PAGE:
My Favorite Season May 27, 2017
The leading characters of André Téchiné’s My Favorite Season (1993) are thoroughly unhappy — not a moment in their lives seems underlined in hope, in warmth. Professionally, they’ve peaked, raking in hefty salaries and swimming in finite promotion. Personally, they’ve plateaued, friends seemingly sticking around out of obligation, significant others now housemates rather than objects of affection. Children have grown. Wrinkles have overtaken a youthful glow. Not a thing is felt besides disaffection. There’s nothing left to do.
The aforementioned characters suffering so greatly are Émilie (Catherine Deneuve) and Antoine (Daniel Auteuil), middle-aged siblings who, as the film opens, have not spoken in nearly three years. They’d like to keep it that way — they had an ugly spat at their father’s funeral.
But the circumstances are severe. Their elderly mother, Berthe (Marthe Villalonga), is physically and mentally declining rapidly. Neither seems willing to take on the responsibility of caring for her: too much is going on in their everyday lives. Émilie and her husband (Jean-Pierre Bouvier) run a law firm and are parents to two nearly grown children (Chiara Mastroianni and Anthony Prada). Antoine is an unmarried neurosurgeon whose days are consumed holding fort over the operating table.
Out of guilt, Émilie has been hosting her mother. But the latter, unrelentingly displeased, doesn’t like the way in which the home is run — she finds her daughter and her husband pretentious, and thinks her grandchildren are piggish. She lets this be known. Émilie, with hesitation, reaches out to Antoine, whom Berthe evidently prefers, to gauge whether he’s willing to aid her in the situation.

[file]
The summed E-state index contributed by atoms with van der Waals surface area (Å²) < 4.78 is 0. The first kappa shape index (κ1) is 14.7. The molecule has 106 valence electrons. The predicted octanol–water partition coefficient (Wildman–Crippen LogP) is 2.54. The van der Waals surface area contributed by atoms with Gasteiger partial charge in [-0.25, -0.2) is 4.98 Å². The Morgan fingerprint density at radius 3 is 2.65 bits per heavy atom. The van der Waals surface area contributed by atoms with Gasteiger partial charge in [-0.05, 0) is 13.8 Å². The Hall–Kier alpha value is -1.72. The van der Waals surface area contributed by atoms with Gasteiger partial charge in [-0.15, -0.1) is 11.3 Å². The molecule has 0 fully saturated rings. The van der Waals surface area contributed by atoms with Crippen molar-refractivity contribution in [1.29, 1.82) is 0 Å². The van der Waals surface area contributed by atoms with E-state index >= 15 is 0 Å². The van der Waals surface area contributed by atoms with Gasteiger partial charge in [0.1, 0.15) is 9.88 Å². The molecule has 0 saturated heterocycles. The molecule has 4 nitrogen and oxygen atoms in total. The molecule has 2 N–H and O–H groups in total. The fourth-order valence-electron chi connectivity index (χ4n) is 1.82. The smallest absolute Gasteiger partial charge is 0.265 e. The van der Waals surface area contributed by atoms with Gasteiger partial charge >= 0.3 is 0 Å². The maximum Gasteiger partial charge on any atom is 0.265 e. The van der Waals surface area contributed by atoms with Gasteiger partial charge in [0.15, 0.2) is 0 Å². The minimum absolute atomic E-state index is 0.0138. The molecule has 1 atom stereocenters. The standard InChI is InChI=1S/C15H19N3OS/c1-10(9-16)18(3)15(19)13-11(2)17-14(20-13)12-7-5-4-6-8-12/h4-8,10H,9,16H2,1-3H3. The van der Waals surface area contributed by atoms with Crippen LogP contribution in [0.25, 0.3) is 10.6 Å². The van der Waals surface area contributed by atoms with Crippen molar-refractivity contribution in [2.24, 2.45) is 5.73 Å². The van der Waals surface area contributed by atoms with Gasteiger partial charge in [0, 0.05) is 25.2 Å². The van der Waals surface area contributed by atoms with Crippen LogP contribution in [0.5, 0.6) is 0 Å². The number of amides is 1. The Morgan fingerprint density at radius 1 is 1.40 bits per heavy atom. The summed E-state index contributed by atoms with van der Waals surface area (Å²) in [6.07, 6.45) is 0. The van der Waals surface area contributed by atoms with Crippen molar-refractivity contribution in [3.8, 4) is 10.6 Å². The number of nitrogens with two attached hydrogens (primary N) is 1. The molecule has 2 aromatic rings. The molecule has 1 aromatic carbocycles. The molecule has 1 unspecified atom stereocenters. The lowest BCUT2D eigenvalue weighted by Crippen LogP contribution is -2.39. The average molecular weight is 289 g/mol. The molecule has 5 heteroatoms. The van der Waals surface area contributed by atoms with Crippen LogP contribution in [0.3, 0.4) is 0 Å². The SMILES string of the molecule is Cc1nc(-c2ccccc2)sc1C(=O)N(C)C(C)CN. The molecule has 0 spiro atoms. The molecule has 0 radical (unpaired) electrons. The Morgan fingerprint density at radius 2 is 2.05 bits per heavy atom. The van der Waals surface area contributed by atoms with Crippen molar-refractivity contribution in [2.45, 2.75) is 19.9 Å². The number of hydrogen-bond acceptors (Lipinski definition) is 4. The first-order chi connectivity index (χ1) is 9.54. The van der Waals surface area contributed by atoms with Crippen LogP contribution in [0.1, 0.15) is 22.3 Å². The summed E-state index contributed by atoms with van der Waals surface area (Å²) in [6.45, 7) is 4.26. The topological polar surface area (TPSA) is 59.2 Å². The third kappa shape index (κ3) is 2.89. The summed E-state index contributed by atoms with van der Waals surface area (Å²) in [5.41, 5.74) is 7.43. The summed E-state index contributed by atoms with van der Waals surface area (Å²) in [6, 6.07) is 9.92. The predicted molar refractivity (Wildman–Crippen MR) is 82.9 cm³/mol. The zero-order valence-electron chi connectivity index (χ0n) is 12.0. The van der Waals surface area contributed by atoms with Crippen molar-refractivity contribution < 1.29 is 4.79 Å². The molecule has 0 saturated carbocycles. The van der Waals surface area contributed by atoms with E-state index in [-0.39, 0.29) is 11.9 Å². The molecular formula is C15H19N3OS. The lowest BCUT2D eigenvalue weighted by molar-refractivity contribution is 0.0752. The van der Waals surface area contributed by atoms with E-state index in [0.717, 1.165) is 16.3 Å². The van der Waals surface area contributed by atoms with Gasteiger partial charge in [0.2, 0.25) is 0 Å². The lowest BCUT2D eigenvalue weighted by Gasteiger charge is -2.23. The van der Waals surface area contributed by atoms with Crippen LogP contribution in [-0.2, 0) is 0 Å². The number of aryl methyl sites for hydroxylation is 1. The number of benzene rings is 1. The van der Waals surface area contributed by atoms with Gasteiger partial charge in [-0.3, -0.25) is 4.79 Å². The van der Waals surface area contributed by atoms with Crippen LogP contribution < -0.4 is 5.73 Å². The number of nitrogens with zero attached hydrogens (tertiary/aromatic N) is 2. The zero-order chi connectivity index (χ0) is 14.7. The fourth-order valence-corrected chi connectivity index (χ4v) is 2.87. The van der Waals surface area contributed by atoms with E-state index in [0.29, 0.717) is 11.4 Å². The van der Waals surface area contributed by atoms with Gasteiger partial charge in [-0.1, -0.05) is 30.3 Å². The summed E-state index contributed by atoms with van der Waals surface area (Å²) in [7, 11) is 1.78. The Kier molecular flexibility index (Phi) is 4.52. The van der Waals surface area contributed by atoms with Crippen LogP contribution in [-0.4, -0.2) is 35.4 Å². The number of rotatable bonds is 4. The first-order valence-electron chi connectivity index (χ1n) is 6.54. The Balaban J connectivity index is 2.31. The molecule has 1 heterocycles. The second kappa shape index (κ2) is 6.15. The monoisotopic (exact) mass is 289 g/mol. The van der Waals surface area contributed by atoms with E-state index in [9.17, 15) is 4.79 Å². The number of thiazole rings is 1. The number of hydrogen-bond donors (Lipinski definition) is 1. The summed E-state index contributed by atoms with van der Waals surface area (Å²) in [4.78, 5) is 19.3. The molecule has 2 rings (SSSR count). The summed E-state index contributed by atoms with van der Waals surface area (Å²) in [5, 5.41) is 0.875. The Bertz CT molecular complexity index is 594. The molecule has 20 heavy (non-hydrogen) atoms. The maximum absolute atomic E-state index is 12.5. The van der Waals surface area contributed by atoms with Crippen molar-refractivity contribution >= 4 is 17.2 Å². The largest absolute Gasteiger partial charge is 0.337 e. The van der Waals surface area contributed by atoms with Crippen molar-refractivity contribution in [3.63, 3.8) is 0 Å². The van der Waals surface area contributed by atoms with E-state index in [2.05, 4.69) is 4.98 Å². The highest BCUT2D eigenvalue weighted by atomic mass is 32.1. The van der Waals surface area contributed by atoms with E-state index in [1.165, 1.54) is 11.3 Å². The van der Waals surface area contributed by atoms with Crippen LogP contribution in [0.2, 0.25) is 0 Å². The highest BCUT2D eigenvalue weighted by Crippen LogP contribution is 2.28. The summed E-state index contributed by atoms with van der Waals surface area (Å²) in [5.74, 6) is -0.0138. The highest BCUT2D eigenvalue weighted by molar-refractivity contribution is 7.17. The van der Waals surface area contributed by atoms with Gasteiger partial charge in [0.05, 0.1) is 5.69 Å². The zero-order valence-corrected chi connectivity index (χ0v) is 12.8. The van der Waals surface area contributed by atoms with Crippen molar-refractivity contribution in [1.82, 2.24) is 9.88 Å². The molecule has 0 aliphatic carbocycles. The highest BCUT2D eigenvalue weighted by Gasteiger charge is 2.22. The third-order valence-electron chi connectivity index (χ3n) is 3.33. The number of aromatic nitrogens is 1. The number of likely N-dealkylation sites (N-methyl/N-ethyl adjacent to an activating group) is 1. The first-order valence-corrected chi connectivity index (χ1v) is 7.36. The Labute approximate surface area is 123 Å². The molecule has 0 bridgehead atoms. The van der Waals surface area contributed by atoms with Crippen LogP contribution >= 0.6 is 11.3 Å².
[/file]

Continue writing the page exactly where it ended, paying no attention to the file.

But clear is that neither child is very inclined to take care of their mother: their lives are busy, sure, but what she represents is a confrontation of the past, and how Émilie and Antoine’s almost too close childhood relationship has impacted the way they live now. Which is selfishly and coldly: they seem unwilling to form meaningful relationships out of some fear that there might be a falling out resembling the one they had with one another.
Demons are confronted throughout the entirety of My Favorite Season, and fascinating is the way the film, rather plotless, doesn’t ensure its characters always be likable. We’re sympathetic toward them and the quandary they face with Berthe’s inevitable decline. But we sometimes find that Émilie is an aloof wife and mother, that Antoine is self-involved and frequently irrational, and that Berthe is unnecessarily cruel. Much of the movie is spent watching Émilie and Antoine rebuild their allegedly close relationship, but we ponder how much of their relationship was founded on simply trying to emotionally survive a childhood in which materials were sometimes more abundant than wholehearted love.
The screenplay, written by Pascal Bonitzer and Téchiné, is mostly without structure. Subplots, concerning Émilie and Antoine’s relationship, the sexual lives of Émilie’s children, and the failing state of Berthe’s health all admix, sometimes inefficiently. There comes a point wherein we realize that everything not circling around Émilie and Antoine’s bond is not nearly as interesting.
But there also comes a point wherein we notice that the structure is perceptive. We’re watching a family navigate through a particularly difficult period during their lives, and we’re disposed to, based on personal experiences, hold the way Bonitzer, Téchiné, and the film’s ensemble so humanistically handle the material in high regard. The script is just idiosyncratic enough to ensure these characters feel three-dimensional. Téchiné’s direction nonchalantly caters to realism. The performances, especially those of Deneuve and Auteuil, intrigue in the sense that they’re so remarkably mixed in with palpable pain.
There’s a lacking of urgency, however, that makes My Favorite Season definitively hard to grasp. The story and the characters living in it are undeniably superbly developed. But the lack of crystalline conflict, of the boiled-over theatrics that don’t make way as regularly as they should sometimes causes the film to underwhelm. It is a exceedingly sad, exceedingly well-made movie. But what is its purpose? B